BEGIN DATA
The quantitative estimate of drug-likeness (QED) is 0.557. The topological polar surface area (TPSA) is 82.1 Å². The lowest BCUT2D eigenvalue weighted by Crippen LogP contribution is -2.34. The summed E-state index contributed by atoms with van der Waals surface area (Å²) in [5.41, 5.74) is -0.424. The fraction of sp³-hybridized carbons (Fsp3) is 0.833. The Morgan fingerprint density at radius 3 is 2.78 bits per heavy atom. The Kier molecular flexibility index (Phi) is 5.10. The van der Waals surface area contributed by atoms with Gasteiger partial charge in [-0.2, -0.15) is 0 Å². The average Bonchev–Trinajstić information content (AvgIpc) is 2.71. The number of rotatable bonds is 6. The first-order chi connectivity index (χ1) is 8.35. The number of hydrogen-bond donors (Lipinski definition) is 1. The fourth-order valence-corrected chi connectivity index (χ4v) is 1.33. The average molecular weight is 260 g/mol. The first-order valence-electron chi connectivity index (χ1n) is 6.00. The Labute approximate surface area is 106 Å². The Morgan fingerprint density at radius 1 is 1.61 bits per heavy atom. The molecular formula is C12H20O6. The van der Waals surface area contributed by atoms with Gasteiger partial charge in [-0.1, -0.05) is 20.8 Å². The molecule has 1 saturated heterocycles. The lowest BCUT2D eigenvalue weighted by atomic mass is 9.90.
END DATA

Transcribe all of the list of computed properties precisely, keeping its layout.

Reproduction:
The quantitative estimate of drug-likeness (QED) is 0.557. The topological polar surface area (TPSA) is 82.1 Å². The lowest BCUT2D eigenvalue weighted by Crippen LogP contribution is -2.34. The summed E-state index contributed by atoms with van der Waals surface area (Å²) in [5.41, 5.74) is -0.424. The fraction of sp³-hybridized carbons (Fsp3) is 0.833. The Morgan fingerprint density at radius 3 is 2.78 bits per heavy atom. The Kier molecular flexibility index (Phi) is 5.10. The van der Waals surface area contributed by atoms with Gasteiger partial charge in [-0.2, -0.15) is 0 Å². The average Bonchev–Trinajstić information content (AvgIpc) is 2.71. The number of rotatable bonds is 6. The first-order chi connectivity index (χ1) is 8.35. The number of hydrogen-bond donors (Lipinski definition) is 1. The fourth-order valence-corrected chi connectivity index (χ4v) is 1.33. The average molecular weight is 260 g/mol. The first-order valence-electron chi connectivity index (χ1n) is 6.00. The Labute approximate surface area is 106 Å². The Morgan fingerprint density at radius 1 is 1.61 bits per heavy atom. The molecular formula is C12H20O6. The van der Waals surface area contributed by atoms with Gasteiger partial charge in [-0.1, -0.05) is 20.8 Å². The molecule has 1 saturated heterocycles. The lowest BCUT2D eigenvalue weighted by atomic mass is 9.90.